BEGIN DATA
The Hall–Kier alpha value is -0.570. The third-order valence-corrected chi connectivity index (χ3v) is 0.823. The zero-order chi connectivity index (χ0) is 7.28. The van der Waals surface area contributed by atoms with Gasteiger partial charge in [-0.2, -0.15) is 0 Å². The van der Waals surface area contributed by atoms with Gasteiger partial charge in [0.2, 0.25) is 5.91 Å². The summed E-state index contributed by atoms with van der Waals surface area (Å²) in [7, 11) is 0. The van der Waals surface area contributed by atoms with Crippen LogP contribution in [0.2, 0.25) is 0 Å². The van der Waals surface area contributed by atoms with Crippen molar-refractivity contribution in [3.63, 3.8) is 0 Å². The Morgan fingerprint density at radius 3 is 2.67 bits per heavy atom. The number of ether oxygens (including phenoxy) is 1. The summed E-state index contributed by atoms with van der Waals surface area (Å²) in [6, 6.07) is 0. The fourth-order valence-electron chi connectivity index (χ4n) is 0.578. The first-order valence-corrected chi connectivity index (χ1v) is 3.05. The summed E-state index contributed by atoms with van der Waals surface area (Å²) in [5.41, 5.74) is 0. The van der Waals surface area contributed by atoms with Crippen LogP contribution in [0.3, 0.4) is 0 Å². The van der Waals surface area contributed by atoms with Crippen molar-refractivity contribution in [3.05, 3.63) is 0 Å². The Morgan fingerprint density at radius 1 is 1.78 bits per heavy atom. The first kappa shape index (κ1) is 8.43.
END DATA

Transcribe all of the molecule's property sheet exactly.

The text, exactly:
The Hall–Kier alpha value is -0.570. The third-order valence-corrected chi connectivity index (χ3v) is 0.823. The zero-order chi connectivity index (χ0) is 7.28. The van der Waals surface area contributed by atoms with Gasteiger partial charge in [-0.2, -0.15) is 0 Å². The van der Waals surface area contributed by atoms with Gasteiger partial charge in [0.2, 0.25) is 5.91 Å². The summed E-state index contributed by atoms with van der Waals surface area (Å²) in [7, 11) is 0. The van der Waals surface area contributed by atoms with Crippen LogP contribution in [0.2, 0.25) is 0 Å². The van der Waals surface area contributed by atoms with Crippen molar-refractivity contribution in [3.63, 3.8) is 0 Å². The Morgan fingerprint density at radius 3 is 2.67 bits per heavy atom. The number of ether oxygens (including phenoxy) is 1. The summed E-state index contributed by atoms with van der Waals surface area (Å²) in [6, 6.07) is 0. The fourth-order valence-electron chi connectivity index (χ4n) is 0.578. The first-order valence-corrected chi connectivity index (χ1v) is 3.05. The summed E-state index contributed by atoms with van der Waals surface area (Å²) in [5.41, 5.74) is 0. The van der Waals surface area contributed by atoms with Crippen LogP contribution in [0.3, 0.4) is 0 Å². The van der Waals surface area contributed by atoms with Crippen molar-refractivity contribution in [3.05, 3.63) is 0 Å². The Morgan fingerprint density at radius 1 is 1.78 bits per heavy atom. The first kappa shape index (κ1) is 8.43.